A new study from the American Society for Biochemistry and Molecular Biology published in Journal of Lipid Research has linked sleep deprivation to feeling less full after fatty meals. Those who go without sufficient sleep for a few days also metabolize food fat differently. Learn about this study as part of your continuing weight management education inspired by Phentermine 37.5mg.
A 10-Night Study
Once the 15 healthy men participating in this Pennsylvania State University study enjoyed healthy sleep at home for a week, they checked into a sleep lab for a 10-day study. All the participants were in their 20s. Five of the nights in the sleep clinic required no more than five hours of sleep a night. Kelly Ness, a current postdoctoral fellow at the University of Washington who ran the sleep study, said she and other researchers collected data while also “interacting with the subjects, playing games with them, talking with them — helping to keep them awake and engaged and positive.”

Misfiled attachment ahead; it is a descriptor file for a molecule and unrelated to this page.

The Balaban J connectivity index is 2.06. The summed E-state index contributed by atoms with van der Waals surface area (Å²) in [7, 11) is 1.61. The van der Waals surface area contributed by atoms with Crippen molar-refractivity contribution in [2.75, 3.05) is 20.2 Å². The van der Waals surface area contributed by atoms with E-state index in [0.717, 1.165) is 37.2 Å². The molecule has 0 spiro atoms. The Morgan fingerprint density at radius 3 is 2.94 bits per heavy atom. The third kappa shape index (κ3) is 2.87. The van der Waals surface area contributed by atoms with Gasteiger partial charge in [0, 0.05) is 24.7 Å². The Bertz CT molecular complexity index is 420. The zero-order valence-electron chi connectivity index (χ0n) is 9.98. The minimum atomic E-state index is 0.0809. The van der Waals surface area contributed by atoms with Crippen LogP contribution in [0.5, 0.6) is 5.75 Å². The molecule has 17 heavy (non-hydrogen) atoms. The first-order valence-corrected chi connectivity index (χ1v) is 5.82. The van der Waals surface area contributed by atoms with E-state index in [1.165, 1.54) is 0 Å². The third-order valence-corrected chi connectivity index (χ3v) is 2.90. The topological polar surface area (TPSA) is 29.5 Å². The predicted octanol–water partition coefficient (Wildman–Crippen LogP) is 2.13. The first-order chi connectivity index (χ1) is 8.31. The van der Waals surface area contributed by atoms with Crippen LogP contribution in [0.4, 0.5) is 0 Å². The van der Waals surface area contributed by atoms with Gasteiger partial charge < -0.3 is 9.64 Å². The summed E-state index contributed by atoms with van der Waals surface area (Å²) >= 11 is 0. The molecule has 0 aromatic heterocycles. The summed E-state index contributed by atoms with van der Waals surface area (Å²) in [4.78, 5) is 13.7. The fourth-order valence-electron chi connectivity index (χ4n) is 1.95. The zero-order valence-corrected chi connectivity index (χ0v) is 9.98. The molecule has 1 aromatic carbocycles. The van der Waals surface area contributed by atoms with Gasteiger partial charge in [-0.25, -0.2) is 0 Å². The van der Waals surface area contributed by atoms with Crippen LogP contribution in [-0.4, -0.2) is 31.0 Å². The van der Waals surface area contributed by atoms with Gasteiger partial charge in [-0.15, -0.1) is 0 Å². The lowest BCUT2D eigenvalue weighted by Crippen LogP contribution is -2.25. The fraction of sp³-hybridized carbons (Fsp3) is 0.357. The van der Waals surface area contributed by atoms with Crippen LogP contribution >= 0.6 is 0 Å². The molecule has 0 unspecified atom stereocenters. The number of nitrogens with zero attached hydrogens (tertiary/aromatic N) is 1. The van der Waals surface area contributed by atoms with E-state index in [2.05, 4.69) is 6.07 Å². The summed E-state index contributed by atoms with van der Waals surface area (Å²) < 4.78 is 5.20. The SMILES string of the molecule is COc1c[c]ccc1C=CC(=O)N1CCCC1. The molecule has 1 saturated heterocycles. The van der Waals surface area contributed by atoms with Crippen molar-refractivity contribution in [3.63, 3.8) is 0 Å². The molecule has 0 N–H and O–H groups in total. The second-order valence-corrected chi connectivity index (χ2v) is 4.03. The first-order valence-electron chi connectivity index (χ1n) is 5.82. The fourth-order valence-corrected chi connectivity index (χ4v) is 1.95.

Chili Mac & Sleep Deprivation
To determine how the sleep schedule affected the metabolism, participants were given bowls of chili mac after sleeping poorly for four nights.
“It was very palatable — none of our subjects had trouble finishing it — but very calorically dense,” Ness said.
Participants typically felt less satisfied eating the meal compared to when they were well-rested.
Postprandial Lipid Response
Researchers compared blood samples from the participants, finding that sleep restriction affected the “postprandial lipid response.” Lipids cleared at a faster rate from the blood to increase the chances of weight gain. “The lipids weren’t evaporating — they were being stored,” said Orfeu Buxton, a professor at Penn State. “This study’s importance relies on its translational relevance. A high-fat meal in the evening, at dinnertime — and real food, not something infused into the vein? That’s a typical exposure. That’s very American.”